I recently had the privilege of working on a documentary about the late Princess Diana, which proved to be rather eye-opening on a number of levels. Like many people who grew up during the 1980’s and 1990’s, I was completely fascinated by her as a child, and her sudden and shocking death in 1997 left a lasting impression on me.
Over the years, she has indirectly touched my life in strange ways, the most notable being in 2001, when visiting Paris for the first time, I was nearly knocked down trying to cross a busy road near the Eiffel Tower. Not used to foreign conventions like driving on the opposite side of the road, I stepped into the street, only to be yanked swiftly back by my travelling companion, who was fortunately more switched on than I was and had seen the cars zooming out of the tunnel to our right. Once we had safely made it across the road, we headed up the slope to the Place de l’Alma, where we came across a monument shaped like a golden flame, on the top of the overpass. It was only when I read the inscriptions and written tributes surrounding the Flamme de la Liberté that I twigged that this was the tunnel where the fatal car accident that killed the princess and Dodi Fayed had taken place during that fateful night in August 1997.
In previous articles about eclipses, I have mentioned the strange connection between these soli-lunar events and the British royal family, Diana included – her wedding to Prince Charles took place two days after a solar eclipse (29 July 1981), and her first born, Prince William, arrived on the day of a solar eclipse on the 21st of June 1982. Charles and Diana formally separated on the day of an eclipse (9 December 1992) and Princess Diana died on the 31st of August 1997, one day before the solar eclipse of the 1st of September.
Conducting research into the last two years of her life, however, I was forced to confront the untainted, rather fantastical image I had of her as a child and see her for the complex, fragile and all too human individual that she was. When I first saw her astrology chart some years ago, I found it hard to believe that this was the person I had seen on television and in magazines – other than her obviously caring and nurturing Cancer Sun, I couldn’t relate the natal chart to the image of the woman I was presented with in the media. However, having recently had the opportunity of speaking to people that knew her, and read the detailed biographies written about her by journalists such as Tina Brown and Richard Kay, my natural inclination was to look at her natal chart again to make sense of everything.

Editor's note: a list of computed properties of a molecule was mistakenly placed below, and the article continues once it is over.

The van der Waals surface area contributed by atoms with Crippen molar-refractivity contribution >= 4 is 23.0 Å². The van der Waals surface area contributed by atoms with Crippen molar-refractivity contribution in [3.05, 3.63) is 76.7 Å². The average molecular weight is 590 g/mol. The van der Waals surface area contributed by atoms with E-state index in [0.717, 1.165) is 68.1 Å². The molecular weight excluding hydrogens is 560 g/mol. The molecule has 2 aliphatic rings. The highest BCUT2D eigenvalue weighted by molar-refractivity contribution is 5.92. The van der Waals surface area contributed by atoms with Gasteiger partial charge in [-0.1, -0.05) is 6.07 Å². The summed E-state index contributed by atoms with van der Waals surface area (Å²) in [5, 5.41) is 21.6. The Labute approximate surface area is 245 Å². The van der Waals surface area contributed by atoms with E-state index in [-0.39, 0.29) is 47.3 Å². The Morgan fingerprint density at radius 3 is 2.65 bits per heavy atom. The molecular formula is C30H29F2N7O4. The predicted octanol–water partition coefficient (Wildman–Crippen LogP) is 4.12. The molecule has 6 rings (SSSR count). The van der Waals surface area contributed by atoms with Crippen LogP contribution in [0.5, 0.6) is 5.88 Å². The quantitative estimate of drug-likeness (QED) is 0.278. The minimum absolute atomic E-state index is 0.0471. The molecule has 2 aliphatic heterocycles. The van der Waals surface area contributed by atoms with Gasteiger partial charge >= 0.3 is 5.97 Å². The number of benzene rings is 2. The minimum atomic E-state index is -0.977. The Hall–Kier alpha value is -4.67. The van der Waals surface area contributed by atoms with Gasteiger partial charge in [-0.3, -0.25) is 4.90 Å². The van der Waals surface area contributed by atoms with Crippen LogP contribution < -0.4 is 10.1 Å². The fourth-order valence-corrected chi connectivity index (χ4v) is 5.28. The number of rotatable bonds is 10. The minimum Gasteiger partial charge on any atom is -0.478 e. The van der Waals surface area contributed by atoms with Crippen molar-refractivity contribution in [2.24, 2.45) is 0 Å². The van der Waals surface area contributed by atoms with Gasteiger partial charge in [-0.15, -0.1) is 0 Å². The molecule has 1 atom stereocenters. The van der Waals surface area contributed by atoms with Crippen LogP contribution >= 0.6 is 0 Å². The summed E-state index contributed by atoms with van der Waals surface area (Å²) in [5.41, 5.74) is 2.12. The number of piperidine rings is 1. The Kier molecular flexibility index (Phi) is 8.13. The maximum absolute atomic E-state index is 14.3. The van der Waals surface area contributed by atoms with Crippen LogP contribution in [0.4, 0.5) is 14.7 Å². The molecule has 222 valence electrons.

NOTE: Here I should add that there is some discrepancy with regards to her time of birth. According to her first astrologer, Penny Thornton, Diana gave a birth time of 2:00pm. However, her this time was then corrected to 7.45 pm and confirmed in a letter to Charles Harvey from the Queen’s assistant press secretary as being from Diana’s mother. This is the time used by Debbie Frank, Diana’s astrologer for the last eight years of her life. As you can see, depending on what house system is used, her house cusps do change dramatically, so clearly some of the house placings I use here are somewhat elastic and open to interpretation.
DIANA’s NATAL CHART
With all this fresh insight into her motivation and character, for the first time, I could see why she had Sagittarius rising (enthusiastic, open-hearted, vivacious and athletic). Many people close to her described her as childlike and innocent, which can be true of Sagittarius, especially when combined with the Sun in Cancer – with this placement, people tend to become either very maternal or very childlike and need taking care of. Provided there are no other strong influences on the character, people with strong Sagittarius can sometimes be so honest and straightforward that they verge on the gullible and tactless. I think the combination of Sun in Cancer and Sagittarius AS probably made her very young at heart, as well as someone who liked to horse around and have a laugh and a joke.
LIKE MOTHER, LIKE SON
Very often, we find certain astrological patterns running through families, and in Diana’s case, I find it fascinating that Prince William also has the Sun in Cancer and Sagittarius rising. This may explain why the two polar opposite signs, Sagittarius and Gemini, seem to be so prominent for the Duke of Cambridge and his family (see my discussion about this in my blog about the imminent royal birth). It is also interesting that he has both the Sun and Moon in Cancer. This double dose of lunar energy suggests that his mother (both in life and death) had an enormous influence on him, especially in terms of his emotional development. This theme seems to be repeated in his new family: wife, Kate, has the Moon in Cancer, and his son, George happens to be a Sun Cancer. We’ll look more at William’s chart later on when we consider Diana’s legacy.